Purification of acidic phosphatase from mustard seedlings

  • Introduction
  • Experimental protocol
  • Results
  •  Phosphate esters are widely distributed in any organism. Nucleic acids, metabolic intermediates like glucose-6-phosphate, energy-rich substrates (AMP, creatine phosphate) are some obvious examples. While many metabolic intermediates are activated through the transfer of phosphate groups (e.g., by kinases) it is equally important that phosphate esters can also be rapidly broken down. The hydrolytic removal of phosphate groups from phosphoesters is catalyzed by phosphatases. Many phosphatases are highly substrate-specific, like those enzymes involved in signal transduction. A number of phosphatases, however, cleave virtually any phosphate ester. Such unspecific enzymes function mainly in the catabolic breakdown of metabolites or nutrients.
    Depending on the pH at which such phosphatases have optimal activity, we distinguish between acidic phosphatases (also called acid phosphatases) and alkaline phosphatases. The latter enzymes require divalent metal ions as cofactors and are common in animal tissues and bacteria. Acidic phosphatases are widely distributed in many organisms, including plants. They work optimally at ~ pH 5 without additional cofactors. The enzymes are classified as E.C.
    In this experiment, we will extract an acidic phosphatase from seedlings of mustard (Sinapis alba) and partially purifiy the enzyme by ammonium sulfate precipiation. Most important prerequisite for any enzyme isolation is an activity test. For this phosphatase, we take advantage of the broad substrate specificity and use an artificial substrate that changes its color after hydrolytic removal of the phosphate group:

    Since the phosphatase is active only at acidic pH values, but p-nitrophenol is colored at basic pH values, we must change the pH following the enzyme reaction. We will incubate for 30 min at pH 4.8, and then stop the reaction by adding NaOH.


    Week 1 - Day 1

    You are provided with a flat of 5-8 days old mustard seedlings grown in the dark in a bed of vermiculite. 

    1. Remove the 5 - 10 cm long seedlings from the vermiculite, wash and pat dry on paper towel. Weigh and record the weight. (use 25-50 g).


    2. Grind in a mortar with 75 ml of ice-cold water.


    3. Make the volume up to 150 ml and transfer the slurry into the Polytron homogenizer. Homogenize 1 min at speed 5 (3x20 sec).

    4. Filter the homogenate through 8 layers of cheese cloth into a cold beaker on ice. Remove 1 ml aliquot to an Eppendorf microfuge tube, and label as HOM and leave on ice.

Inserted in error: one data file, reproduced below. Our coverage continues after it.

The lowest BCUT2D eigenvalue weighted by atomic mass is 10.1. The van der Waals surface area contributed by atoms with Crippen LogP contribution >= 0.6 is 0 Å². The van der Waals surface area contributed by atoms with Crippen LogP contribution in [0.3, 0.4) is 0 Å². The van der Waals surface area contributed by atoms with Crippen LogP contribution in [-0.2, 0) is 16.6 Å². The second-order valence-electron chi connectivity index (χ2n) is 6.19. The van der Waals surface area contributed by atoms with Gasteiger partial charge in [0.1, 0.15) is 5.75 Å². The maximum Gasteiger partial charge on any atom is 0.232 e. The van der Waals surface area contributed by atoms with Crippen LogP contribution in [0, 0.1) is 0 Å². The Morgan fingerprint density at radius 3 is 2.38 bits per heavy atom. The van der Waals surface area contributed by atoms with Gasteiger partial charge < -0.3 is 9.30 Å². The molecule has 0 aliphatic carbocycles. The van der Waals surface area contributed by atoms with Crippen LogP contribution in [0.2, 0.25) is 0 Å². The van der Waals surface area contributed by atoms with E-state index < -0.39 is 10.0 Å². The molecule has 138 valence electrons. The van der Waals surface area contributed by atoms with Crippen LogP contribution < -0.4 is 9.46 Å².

5. Transfer the extract into one 250 ml centrifuge bottle. Balance against water or, if ready, against the extract of the other group. Always keep the extract on ice.

    6. Centrifuge in the Sorvall superspeed centrifuge (B 7202) in GSA rotor (r = 12.5 cm) at 9500 rpm (1,000 x g) for 30 min.

    7. Decant the supernatant (SN1) (contains many organelles and the cytosol) into a graduated cylinder and note the volume. Remove 1 ml aliquot to an Eppendorf microfuge tube, and label as SN1 and leave on ice. This will be used for subsequent protein and activity determination. Later freeze at -20 °C. Resuspend the pellet which contains the cell debris and nuclei in 10 ml water, and take a 1 ml sample labeled P1. Discard the remaining pellet .

    8. Weigh the amount of solid (NH4)2SO4 required (0.25 g/ml of solution SN1). Record this amount. Leave the supernatant in a 250 ml beaker on ice bath and place on a magnetic stirrer.

    9. Insert a clean stirring bar and using a spatula add small amounts of (NH4)2SO4 while stirring. This yields a 40% saturated solution, which precipitates some proteins, but not the phosphatase.

    10. Precipitate these proteins after 1 h by centrifugation in 50 ml centrifuge tube (approx. 35 ml per tube) at 31,000 x g (estimate the rpm value using the rotor radius) for 30 min in the Hermle centrifuge at 4 °C (room B8220).

    11. Decant the supernatant (SN2) into a grad. cylinder and note the volume. Remove 1 ml aliquot to an Eppendorf microfuge tube, label as SN2 and leave on ice. Resuspend the pellet in 2-3 ml of ice cold water. Label as P2 and freeze at -20 °C. 12. To the supernatant, add another 0.25g (NH4)2SO4/ml of the original volume of SN1 while stirring slowly. The solution is now 70% saturated. This should be stirred at least for 1 hour or you can leave this in the cold room while stirring overnight.

    Day 2

    13. The next morning, transfer the suspension to a 50 ml centrifuge tube and spin for 30 min at the speed as in step 9.

    14. Decant the supernatant (SN3) and leave an aliquot (1 ml) in a microfuge tube. Resuspend the pellet in 5 ml of cold distilled water. Most of the phosphatase activity should be contained in this pellet. Take an aliquot (0.5 ml) labeled P3.

    15. Divide among 4 microfuge tubes and remove insoluble proteins by spinning in the microfuge at full speed for 2 min.

    16. Carefully transfer the supernatant into four eppendorf tubes. Label as SN4.

    17. Leave all the aliquots in a beaker with your initials on it in the -20 °C freezer.

    You will use these fractions for further analysis (see flow scheme):



    protein enzyme






    20,000 x g sup.


    20,000 x g sed.




    40% AS sup.




    40% AS sed.




    70% AS sup.




    70% AS sed. 




    sup. of diss. P3




    All fractions will be subjected to a protein and enzyme assay.

    [ BISC 429 home] [ Enzyme isolation ] [ Lipoprotein isolation ] [ Lipid analysis ] [ DNA isolation ] [ feedback ]